The story starts off with a good and interesting potential but fails along the way. As you progress through the story, it becomes a simple, predictable story with weak plot elements and characters, except for the main protagonists, fail to impress as they fall back to classic, plain stereotypes. The latter feel like they don’t have any use in the story or even feel like they were just used as useless background fill. MeiQ gives the impression to aim high with a potential strong story but tries too hard to stay true to the genre norms and ultimately feels like a disappointment. Although these games focus mostly on gameplay, everyone prefers it to be accompanied by a strong, compelling storyline.


MeiQ succeeds to appeal with beautiful, anime styled dames and hand drawn backgrounds. Everything looks really gorgeous and the 2D character models of every character really come to life by letting them breathe, talk and express emotions. This way, it doesn’t feel like watching boring, motionless images like in a comic book. Especially fans of the more ecchi anime genre will enjoy and appreciate the beautiful designed ladies in their sexy costumes and their shapely bodies. Most of the in game experience is in 2D except for the dungeon crawling and the battles. The latter offers third person perspective and the monsters and your characters are depicted as 3D models. As for the dungeons, they are built in 3D but look a little plain. The textures may look good but it feels like walking in circles. Every nook and cranny looks exactly the same and except for some highlighted map points or other settings/conditions, dungeons just look a tad boring.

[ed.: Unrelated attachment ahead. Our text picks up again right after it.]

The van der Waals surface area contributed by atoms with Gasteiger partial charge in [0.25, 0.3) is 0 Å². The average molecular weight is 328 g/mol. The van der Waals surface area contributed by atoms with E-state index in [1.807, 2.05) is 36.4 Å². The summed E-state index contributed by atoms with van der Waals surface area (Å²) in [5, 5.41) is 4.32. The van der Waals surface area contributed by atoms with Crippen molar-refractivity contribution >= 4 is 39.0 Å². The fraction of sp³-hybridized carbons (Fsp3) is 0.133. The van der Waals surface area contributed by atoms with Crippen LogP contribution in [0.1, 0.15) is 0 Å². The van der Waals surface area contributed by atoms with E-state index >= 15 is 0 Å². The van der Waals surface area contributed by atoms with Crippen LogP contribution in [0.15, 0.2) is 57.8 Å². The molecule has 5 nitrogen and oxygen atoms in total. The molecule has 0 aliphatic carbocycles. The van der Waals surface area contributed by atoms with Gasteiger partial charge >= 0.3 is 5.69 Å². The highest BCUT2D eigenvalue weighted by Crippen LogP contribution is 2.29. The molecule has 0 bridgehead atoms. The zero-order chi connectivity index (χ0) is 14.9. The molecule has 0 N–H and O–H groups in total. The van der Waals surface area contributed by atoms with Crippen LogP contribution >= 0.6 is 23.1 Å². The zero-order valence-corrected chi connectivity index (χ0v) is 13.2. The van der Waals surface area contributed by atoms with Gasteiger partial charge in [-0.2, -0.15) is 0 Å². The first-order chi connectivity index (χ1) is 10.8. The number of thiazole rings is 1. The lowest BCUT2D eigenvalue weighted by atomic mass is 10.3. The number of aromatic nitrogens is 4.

The soundtrack is one of the strong points of this game and is hard to fit in a certain category as it feels like a mix of different musical influences or genres. This multitude of influences consists of relaxing, oriental music adding different styles such as electro, j-pop, latin and rock. The soundtrack sounds a lot more diverse this way and sounds really great, as the music changes from location to location and never grows tired of hearing it. Both the intro as the ending theme is an especially composed song and sung by a Japanese singer. The lyrics are Japanese only and aren’t subbed. As for the dialogues, they come with option of both Japanese and English voice-overs. Both are subbed in English. The quality of the voice-work is good but some voices might become annoying over time.